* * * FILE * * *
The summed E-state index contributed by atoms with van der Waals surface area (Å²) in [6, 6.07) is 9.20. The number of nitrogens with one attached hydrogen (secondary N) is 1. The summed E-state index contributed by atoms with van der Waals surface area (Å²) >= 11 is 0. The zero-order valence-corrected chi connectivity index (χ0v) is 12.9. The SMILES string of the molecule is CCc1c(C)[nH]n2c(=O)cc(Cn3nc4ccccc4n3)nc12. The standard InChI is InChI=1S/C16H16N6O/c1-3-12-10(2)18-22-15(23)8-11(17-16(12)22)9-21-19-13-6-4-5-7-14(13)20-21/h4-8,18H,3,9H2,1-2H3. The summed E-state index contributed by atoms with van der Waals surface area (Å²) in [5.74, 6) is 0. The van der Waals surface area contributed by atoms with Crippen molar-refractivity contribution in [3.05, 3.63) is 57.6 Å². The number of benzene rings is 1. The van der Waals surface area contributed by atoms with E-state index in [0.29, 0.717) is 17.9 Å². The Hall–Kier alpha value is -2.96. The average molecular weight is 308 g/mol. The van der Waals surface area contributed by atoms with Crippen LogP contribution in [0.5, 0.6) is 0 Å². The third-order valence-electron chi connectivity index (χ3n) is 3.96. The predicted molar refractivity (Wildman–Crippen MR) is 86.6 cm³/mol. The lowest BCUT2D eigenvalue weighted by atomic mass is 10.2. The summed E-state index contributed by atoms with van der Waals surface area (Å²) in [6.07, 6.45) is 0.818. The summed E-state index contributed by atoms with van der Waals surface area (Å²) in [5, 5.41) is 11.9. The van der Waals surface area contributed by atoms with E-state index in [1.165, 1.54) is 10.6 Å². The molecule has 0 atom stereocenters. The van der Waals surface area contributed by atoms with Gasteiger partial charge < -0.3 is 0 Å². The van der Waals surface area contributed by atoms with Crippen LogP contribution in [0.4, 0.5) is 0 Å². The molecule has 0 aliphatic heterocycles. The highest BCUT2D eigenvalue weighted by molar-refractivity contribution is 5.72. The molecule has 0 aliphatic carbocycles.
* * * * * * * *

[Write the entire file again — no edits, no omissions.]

The summed E-state index contributed by atoms with van der Waals surface area (Å²) in [6, 6.07) is 9.20. The number of nitrogens with one attached hydrogen (secondary N) is 1. The summed E-state index contributed by atoms with van der Waals surface area (Å²) >= 11 is 0. The zero-order valence-corrected chi connectivity index (χ0v) is 12.9. The SMILES string of the molecule is CCc1c(C)[nH]n2c(=O)cc(Cn3nc4ccccc4n3)nc12. The standard InChI is InChI=1S/C16H16N6O/c1-3-12-10(2)18-22-15(23)8-11(17-16(12)22)9-21-19-13-6-4-5-7-14(13)20-21/h4-8,18H,3,9H2,1-2H3. The summed E-state index contributed by atoms with van der Waals surface area (Å²) in [5.74, 6) is 0. The van der Waals surface area contributed by atoms with Crippen molar-refractivity contribution in [3.05, 3.63) is 57.6 Å². The number of benzene rings is 1. The van der Waals surface area contributed by atoms with E-state index in [0.29, 0.717) is 17.9 Å². The Hall–Kier alpha value is -2.96. The average molecular weight is 308 g/mol. The van der Waals surface area contributed by atoms with Crippen LogP contribution in [0.5, 0.6) is 0 Å². The third-order valence-electron chi connectivity index (χ3n) is 3.96. The predicted molar refractivity (Wildman–Crippen MR) is 86.6 cm³/mol. The lowest BCUT2D eigenvalue weighted by atomic mass is 10.2. The summed E-state index contributed by atoms with van der Waals surface area (Å²) in [6.07, 6.45) is 0.818. The summed E-state index contributed by atoms with van der Waals surface area (Å²) in [5, 5.41) is 11.9. The van der Waals surface area contributed by atoms with E-state index in [1.165, 1.54) is 10.6 Å². The molecule has 0 atom stereocenters. The van der Waals surface area contributed by atoms with Gasteiger partial charge < -0.3 is 0 Å². The van der Waals surface area contributed by atoms with Crippen LogP contribution in [0.4, 0.5) is 0 Å². The molecule has 0 aliphatic heterocycles. The highest BCUT2D eigenvalue weighted by molar-refractivity contribution is 5.72. The molecule has 0 aliphatic carbocycles.